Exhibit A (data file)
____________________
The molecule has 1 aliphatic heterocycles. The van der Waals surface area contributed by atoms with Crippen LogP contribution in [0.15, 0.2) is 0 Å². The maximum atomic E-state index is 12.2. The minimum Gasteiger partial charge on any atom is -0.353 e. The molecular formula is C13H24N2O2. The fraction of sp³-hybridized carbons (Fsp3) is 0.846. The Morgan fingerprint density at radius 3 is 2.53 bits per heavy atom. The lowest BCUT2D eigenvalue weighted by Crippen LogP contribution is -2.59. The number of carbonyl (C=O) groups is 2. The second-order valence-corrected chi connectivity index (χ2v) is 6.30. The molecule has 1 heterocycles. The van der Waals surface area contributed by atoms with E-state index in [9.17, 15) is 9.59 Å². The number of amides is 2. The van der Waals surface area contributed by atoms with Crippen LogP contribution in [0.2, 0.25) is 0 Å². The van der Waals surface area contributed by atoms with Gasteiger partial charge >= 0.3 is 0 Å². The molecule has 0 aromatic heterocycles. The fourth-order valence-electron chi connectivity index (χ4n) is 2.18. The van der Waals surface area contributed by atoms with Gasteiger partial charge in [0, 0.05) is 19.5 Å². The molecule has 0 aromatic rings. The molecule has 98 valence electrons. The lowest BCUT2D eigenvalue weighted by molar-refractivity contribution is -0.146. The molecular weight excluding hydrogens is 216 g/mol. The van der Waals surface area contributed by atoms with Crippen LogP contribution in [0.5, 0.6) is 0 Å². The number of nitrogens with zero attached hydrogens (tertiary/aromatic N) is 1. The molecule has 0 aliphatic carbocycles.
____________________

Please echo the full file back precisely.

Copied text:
The molecule has 1 aliphatic heterocycles. The van der Waals surface area contributed by atoms with Crippen LogP contribution in [0.15, 0.2) is 0 Å². The maximum atomic E-state index is 12.2. The minimum Gasteiger partial charge on any atom is -0.353 e. The molecular formula is C13H24N2O2. The fraction of sp³-hybridized carbons (Fsp3) is 0.846. The Morgan fingerprint density at radius 3 is 2.53 bits per heavy atom. The lowest BCUT2D eigenvalue weighted by Crippen LogP contribution is -2.59. The number of carbonyl (C=O) groups is 2. The second-order valence-corrected chi connectivity index (χ2v) is 6.30. The molecule has 1 heterocycles. The van der Waals surface area contributed by atoms with E-state index in [9.17, 15) is 9.59 Å². The number of amides is 2. The van der Waals surface area contributed by atoms with Crippen LogP contribution in [0.2, 0.25) is 0 Å². The van der Waals surface area contributed by atoms with Gasteiger partial charge >= 0.3 is 0 Å². The molecule has 0 aromatic heterocycles. The fourth-order valence-electron chi connectivity index (χ4n) is 2.18. The van der Waals surface area contributed by atoms with Gasteiger partial charge in [0, 0.05) is 19.5 Å². The molecule has 0 aromatic rings. The molecule has 98 valence electrons. The lowest BCUT2D eigenvalue weighted by molar-refractivity contribution is -0.146. The molecular weight excluding hydrogens is 216 g/mol. The van der Waals surface area contributed by atoms with Crippen LogP contribution in [0.5, 0.6) is 0 Å². The number of nitrogens with zero attached hydrogens (tertiary/aromatic N) is 1. The molecule has 0 aliphatic carbocycles.